Did God create the universe? The late cosmologist and theoretical physicist Steven Hawking thought not. The creation event or Big Bang was inevitable, he believed, mandated by the laws of physics.
“The realization that time behaves like space presents a new alternative. It removes the age-old objection to the universe having a beginning, but also means that the beginning of the universe was governed by the laws of science and doesn’t need to be set in motion by some god.”
– Hawking, The Grand Design
Perhaps so, but Hawking’s certainly isn’t the only conjecture here. Other cosmologists like Lee Smolin of the Perimeter Institute for Theoretical Physics disagree. They contend that not only is time real, but everything real is situated in time – nothing exists outside of time. Even if science must confine itself to what is observable, they believe, one cannot definitely exclude religion or mysticism.
So, what exactly happened 13.8 billion years ago when the universe began? Was it the hatching of the Cosmic Egg? Evolution of the Primal Atom? Something to do with Ylem, the primal plasma? Or simply nonnihil ex nihilo – something from nothing – as Hawking thought? Like Smolin, I doubt any of these possibilities can definitely be excluded.
Yet perhaps something else altogether occurred. Could it be that in a colossal spasm of creative destruction, it was the very Mind of the Creator Himself that went off? Rumination taken to an extreme can sometimes turn in upon itself with unpredictable, even precarious results. Perhaps the universe didn’t spring from the Mind of God. It’s what became of His Mind during the Big Bang: transformation of pure thought into matter and energy. More than merely the Word becoming flesh, divine cogitation may have erupted irrepressibly as the entire universe aborning.
Since we have no idea whatever, not even theoretical, what if anything preceded the Big Bang, this prospect makes as much sense as any. (Parenthetically, don’t confuse the exploding mind scenario with the similar yet fundamentally different head conk model.) Besides, it could help address a number of pressing theophilosophical issues.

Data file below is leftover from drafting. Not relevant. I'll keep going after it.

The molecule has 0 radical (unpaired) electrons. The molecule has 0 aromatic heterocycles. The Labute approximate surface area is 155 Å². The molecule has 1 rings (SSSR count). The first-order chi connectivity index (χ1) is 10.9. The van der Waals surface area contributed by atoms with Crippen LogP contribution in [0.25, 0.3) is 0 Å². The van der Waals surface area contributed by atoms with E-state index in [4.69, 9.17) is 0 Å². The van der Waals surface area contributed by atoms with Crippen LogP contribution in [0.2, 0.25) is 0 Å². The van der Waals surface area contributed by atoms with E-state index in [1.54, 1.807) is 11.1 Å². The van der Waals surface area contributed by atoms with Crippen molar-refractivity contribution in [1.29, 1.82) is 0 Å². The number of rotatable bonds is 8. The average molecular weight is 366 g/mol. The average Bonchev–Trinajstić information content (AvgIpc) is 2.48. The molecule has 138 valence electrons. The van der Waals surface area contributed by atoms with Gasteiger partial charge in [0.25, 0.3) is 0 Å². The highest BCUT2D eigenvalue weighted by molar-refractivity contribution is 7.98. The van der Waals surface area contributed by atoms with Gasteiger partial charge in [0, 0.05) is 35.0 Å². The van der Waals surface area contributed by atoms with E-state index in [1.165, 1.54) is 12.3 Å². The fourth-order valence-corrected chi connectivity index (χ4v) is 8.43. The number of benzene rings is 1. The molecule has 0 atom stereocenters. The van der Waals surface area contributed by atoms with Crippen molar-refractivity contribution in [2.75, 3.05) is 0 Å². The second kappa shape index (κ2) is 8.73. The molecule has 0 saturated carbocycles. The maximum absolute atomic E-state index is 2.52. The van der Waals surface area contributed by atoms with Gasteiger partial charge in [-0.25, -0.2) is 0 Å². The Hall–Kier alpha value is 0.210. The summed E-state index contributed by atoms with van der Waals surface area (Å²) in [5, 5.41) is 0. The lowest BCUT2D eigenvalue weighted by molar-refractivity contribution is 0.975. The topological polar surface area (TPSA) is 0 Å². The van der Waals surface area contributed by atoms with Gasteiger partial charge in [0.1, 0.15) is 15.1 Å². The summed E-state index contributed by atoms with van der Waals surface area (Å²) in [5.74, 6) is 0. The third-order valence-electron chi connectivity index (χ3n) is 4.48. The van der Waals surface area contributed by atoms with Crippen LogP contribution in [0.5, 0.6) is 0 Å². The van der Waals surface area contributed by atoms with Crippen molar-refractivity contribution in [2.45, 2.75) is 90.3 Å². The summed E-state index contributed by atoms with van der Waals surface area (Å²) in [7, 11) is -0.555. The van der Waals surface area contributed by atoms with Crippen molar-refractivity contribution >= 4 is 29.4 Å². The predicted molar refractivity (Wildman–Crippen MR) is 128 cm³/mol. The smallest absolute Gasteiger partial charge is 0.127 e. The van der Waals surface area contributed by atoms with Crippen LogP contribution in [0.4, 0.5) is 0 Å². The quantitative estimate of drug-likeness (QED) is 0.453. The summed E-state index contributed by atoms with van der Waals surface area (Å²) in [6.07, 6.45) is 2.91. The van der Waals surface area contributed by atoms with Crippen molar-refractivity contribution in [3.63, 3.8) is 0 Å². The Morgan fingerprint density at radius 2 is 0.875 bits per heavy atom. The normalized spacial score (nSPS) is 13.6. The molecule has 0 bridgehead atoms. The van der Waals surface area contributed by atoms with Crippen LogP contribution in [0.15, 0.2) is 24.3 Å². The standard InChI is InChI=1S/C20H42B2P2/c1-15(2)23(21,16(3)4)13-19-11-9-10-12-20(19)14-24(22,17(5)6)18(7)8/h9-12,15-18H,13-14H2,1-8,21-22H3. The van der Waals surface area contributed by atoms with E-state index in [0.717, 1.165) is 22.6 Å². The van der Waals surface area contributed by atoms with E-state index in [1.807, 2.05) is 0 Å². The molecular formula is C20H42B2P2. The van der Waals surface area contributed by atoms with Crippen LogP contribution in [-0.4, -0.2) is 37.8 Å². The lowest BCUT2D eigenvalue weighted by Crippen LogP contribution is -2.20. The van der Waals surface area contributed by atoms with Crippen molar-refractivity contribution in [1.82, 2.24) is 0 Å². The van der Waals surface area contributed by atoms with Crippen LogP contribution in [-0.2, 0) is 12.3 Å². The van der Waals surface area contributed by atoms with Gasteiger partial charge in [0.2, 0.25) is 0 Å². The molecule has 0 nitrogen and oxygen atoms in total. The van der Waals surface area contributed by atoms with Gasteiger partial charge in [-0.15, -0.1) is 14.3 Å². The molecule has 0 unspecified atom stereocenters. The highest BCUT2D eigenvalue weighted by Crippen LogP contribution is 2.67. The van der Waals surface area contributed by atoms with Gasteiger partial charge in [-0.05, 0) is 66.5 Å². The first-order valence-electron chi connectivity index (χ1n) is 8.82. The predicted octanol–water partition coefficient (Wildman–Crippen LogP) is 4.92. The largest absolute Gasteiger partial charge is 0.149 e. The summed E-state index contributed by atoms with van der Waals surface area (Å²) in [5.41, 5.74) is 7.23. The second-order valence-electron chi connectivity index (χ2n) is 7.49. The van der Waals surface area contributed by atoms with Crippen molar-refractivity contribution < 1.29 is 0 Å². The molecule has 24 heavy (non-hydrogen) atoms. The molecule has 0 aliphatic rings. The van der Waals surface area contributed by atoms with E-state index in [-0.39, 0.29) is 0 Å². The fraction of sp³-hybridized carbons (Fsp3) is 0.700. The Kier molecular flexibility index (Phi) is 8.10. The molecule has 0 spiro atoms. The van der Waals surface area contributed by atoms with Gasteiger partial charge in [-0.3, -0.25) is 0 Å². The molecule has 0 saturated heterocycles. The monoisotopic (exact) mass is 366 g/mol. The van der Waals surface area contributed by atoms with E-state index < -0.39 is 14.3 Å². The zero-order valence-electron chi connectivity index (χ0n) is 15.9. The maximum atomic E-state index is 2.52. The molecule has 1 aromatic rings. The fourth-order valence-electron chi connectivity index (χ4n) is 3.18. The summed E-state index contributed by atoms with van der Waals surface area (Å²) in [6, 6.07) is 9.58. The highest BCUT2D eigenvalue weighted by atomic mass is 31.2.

'I warned NASA this was no place for a landing, but oooh
Despite widespread skepticism, Roswell was sure he’d seen a UFO
at Broadbent Avenue and Lake.
Clearly, if God lost His Mind to the Big Bang, “to find Him out” would indeed be impossible. There’d be little or nothing left to discover, let alone understand. End of story.
A narrative that crops up in various species of faith – that God ordained human sacrifice for mankind’s benefit and then tacked on ritual cannibalism (Christianity) to celebrate it – could be discarded as well. Doing the condign, God would have sacrificed Himself, not somebody else, for our sakes. He’d have willingly given up thinking and forgone ritual in order that we might have our big moment, however brief, in the sun. It’d be like Abraham resorting to felo-de-se rather than knock off Isaac. Free will after all isn’t just about saving your own skin.
So, what fate divine cognition? Could anything intelligible have survived the creative scramble?
It seems unlikely. At best there’s cosmic microwave background noise – the static “snow” on your grandparent’s black-and-white TV set. Regrettably, this static is all too often “received” by clerics and self-styled seers – as though their heads were like old-fashioned crystal radio sets – as divine transmissions subject to self-interested explication. Which may explain why religious ideas, despite trending along similar paths, so often end up butting heads. Static in, static out.